For Immediate Release
New Evidence Points to Brit’s Innocence After 27 Years in Prison
LONDON - A British businessman sentenced to death by a Florida court in 1987 will today submit new evidence ahead of a full evidentiary hearing that could prove his innocence.
Kris Maharaj, now 75 years old, was handed a death sentence three decades ago in Miami for the murders of Derrick and Duane Moo Young, after a seriously flawed trial. Since then, leaked evidence suppressed by the US government has shown the Moo Youngs were laundering up to US$5bn for the Colombian drug cartels. Former cartel operatives recently admitted that the murders were carried out by the Medellín cartel on the orders of drug baron Pablo Escobar.
Last month, Judge William Thomas ordered a full evidentiary hearing in Mr Maharaj’s case, to consider issues of innocence; governmental suppression of favourable evidence; and perjury by prosecution witnesses. In court next Wednesday (May 28), the judge will set a date for the full evidentiary hearing.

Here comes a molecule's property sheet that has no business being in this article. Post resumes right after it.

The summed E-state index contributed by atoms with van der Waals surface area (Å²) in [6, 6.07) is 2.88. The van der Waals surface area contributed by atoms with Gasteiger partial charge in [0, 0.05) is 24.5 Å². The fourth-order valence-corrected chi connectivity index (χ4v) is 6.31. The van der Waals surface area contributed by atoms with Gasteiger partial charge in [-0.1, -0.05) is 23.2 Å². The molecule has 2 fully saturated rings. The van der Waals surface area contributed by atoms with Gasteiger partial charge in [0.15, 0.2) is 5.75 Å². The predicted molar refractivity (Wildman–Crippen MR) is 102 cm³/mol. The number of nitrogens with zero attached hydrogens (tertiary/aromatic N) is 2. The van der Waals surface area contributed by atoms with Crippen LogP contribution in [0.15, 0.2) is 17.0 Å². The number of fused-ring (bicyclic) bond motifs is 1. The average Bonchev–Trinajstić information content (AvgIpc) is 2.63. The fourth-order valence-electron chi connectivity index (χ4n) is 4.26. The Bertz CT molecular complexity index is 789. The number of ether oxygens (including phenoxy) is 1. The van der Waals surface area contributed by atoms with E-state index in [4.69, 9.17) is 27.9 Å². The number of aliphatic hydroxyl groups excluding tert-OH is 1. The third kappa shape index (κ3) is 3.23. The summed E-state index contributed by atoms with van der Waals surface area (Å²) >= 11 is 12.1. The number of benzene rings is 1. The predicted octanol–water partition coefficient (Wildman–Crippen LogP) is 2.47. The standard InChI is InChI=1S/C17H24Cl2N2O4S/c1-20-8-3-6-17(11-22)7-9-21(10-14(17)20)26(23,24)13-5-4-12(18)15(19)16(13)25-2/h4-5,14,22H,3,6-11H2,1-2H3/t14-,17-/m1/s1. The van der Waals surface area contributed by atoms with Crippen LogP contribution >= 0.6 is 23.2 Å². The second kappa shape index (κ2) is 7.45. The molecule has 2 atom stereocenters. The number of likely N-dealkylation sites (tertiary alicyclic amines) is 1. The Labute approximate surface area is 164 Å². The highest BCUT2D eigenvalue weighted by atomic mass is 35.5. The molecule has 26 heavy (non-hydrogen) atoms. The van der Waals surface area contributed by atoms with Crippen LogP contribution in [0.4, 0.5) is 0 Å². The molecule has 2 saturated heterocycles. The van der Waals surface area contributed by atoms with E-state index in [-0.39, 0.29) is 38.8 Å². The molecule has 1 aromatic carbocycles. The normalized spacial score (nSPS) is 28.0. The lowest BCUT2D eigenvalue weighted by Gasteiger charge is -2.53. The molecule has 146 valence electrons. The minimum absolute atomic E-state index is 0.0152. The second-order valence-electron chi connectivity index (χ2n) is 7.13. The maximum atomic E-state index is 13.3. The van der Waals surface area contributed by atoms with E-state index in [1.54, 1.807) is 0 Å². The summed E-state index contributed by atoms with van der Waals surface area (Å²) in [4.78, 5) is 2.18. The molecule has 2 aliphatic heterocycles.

Witness statements and other evidence compiled by Mr Maharaj’s legal team appear to support the former cartel members’ claims, which have never before been considered by the courts.
Clive Stafford Smith, Mr Maharaj’s lawyer and the director of legal charity Reprieve, said: “A full consideration of the evidence is long overdue in Kris’s case, and Judge Thomas has shown great courage in ordering a new hearing. This new evidence finally gives Kris a chance to prove his innocence, after 27 years spent in prison for a crime he patently did not commit.”
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Reprieve is a UK-based human rights organization that uses the law to enforce the human rights of prisoners, from death row to Guantánamo Bay.